“It gave me joy in my day and reminded me why I am doing this job: to meet nice people like you.”

Her finding me and taking the time out to say how this made her day, made my day.  To know such a small simple act of kindness can impact others means the world to me.  Often, we think our purpose in the world has to be something grand.  Our purpose must equate to making millions of dollars, attaining a high degree, being famous, and making a newsworthy mark in society.  But our purpose could be to simply bring smiles and joys to strangers.  We can brighten their day without much effort, and this impact will overflow in their interactions with others.  It doesn’t take much.  

So this new year, as we contemplate what goals we want to achieve, perhaps we can step back and simply smile at a stranger, open a door, leave a nice tip, or give someone an unexpected compliment.  It doesn’t take much, it only takes a smile.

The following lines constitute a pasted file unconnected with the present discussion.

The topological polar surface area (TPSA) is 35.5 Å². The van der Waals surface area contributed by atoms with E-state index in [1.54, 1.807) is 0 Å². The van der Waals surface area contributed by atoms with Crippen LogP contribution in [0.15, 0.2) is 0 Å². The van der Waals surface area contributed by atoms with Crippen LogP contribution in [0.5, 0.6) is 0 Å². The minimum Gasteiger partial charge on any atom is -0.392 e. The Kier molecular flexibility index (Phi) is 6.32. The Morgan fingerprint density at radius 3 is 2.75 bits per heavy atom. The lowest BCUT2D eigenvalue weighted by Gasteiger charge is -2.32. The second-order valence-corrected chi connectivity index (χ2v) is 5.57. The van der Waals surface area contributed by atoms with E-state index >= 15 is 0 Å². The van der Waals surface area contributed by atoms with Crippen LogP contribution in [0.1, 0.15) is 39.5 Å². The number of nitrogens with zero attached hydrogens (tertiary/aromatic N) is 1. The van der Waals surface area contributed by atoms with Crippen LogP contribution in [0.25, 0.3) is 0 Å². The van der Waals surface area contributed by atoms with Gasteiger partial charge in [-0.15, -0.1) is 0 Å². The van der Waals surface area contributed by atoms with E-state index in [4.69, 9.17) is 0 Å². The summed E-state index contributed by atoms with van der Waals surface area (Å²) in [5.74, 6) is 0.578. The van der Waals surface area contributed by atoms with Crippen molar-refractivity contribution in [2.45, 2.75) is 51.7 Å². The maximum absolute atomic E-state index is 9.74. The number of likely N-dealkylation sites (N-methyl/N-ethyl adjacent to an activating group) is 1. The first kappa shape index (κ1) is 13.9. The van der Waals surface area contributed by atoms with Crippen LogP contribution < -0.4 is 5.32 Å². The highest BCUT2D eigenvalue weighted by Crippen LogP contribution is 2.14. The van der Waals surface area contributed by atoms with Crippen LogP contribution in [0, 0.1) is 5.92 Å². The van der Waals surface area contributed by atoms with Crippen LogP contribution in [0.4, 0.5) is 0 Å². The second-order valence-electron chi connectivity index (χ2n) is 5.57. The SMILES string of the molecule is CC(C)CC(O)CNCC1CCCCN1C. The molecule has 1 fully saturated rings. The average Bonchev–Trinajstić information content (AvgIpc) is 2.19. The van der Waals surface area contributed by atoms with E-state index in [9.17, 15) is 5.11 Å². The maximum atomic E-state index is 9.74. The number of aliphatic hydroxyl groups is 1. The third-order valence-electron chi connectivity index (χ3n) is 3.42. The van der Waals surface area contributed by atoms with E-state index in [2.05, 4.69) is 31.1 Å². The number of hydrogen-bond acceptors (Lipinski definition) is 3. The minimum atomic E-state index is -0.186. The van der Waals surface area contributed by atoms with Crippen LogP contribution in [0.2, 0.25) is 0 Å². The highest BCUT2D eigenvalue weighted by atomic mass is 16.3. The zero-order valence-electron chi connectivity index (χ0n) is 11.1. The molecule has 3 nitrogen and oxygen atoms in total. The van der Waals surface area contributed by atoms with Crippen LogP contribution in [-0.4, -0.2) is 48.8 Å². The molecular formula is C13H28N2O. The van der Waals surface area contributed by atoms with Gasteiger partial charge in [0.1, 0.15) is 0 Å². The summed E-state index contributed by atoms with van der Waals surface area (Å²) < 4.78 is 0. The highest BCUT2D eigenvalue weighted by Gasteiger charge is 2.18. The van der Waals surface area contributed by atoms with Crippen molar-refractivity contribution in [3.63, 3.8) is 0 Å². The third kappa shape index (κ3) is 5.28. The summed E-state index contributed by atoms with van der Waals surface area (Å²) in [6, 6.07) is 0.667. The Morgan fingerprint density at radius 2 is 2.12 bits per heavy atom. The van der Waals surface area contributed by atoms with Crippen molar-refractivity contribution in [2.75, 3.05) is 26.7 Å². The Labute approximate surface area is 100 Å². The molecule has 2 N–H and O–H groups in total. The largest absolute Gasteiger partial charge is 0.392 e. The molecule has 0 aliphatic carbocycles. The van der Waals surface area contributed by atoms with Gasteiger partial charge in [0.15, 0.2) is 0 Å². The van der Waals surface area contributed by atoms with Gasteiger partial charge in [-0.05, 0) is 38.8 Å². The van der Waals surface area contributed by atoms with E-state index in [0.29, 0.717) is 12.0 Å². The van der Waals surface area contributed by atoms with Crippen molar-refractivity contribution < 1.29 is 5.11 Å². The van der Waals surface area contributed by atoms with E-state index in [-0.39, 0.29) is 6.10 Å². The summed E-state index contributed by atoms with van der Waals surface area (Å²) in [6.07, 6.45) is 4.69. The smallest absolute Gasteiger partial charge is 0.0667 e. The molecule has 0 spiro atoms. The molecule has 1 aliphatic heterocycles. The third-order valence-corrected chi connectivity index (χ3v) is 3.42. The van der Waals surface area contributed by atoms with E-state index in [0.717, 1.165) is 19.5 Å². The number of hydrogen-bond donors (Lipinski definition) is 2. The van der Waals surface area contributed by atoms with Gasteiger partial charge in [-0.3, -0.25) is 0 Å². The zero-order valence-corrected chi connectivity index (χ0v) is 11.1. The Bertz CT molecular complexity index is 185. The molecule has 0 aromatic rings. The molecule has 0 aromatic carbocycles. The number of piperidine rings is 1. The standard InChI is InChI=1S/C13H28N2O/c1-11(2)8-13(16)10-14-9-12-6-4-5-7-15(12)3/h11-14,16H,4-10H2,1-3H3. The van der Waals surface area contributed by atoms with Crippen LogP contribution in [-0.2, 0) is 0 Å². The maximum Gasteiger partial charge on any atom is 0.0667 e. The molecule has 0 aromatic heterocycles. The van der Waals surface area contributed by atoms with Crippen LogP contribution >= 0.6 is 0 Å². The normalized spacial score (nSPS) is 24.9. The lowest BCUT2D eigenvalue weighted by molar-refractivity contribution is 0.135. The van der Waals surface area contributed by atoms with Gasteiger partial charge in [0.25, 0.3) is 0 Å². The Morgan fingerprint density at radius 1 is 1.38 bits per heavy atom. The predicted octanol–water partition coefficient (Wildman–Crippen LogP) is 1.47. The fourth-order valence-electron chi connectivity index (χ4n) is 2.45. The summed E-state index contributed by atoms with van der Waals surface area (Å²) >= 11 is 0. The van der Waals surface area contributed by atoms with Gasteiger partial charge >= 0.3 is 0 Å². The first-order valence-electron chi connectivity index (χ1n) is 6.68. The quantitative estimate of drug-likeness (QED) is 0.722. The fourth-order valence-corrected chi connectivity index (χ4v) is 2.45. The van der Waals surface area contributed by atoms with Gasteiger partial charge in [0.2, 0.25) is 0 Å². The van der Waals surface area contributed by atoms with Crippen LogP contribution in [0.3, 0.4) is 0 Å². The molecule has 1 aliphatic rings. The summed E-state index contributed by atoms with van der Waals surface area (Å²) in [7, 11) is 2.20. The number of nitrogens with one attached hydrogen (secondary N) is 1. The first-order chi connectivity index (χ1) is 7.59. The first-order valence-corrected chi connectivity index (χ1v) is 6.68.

Finding Community in a City

“Community is not an ideal; it is people. It is you and I. In community we are called to love people just as they are with their wounds and their gifts, not as we want them to be.”-JEAN VANIER

I’m living in the midst of a holiday season in a metropolitan area.  It’s a time when cities feel frenetic.  Locals are shopping for gifts for loved ones.  Tourists inhale the Christmas spirit each store window has to offer.  And often we may feel overwhelmed and exhausted.  Being an outsider who is residing in a foreign country, where I don’t speak the language, oftentimes I just observe. Paris seems in some ways like any other big city.  Many people live alone in their tiny apartments, and interact with their romantic partners or close friends for lunch or dinner.  It doesn’t seem as if people go outside their own little bubbles.  I’ve accepted this, as it what I am used to.  But last week I had two experiences which warmed my heart and reminded me a sense of community can exist anywhere.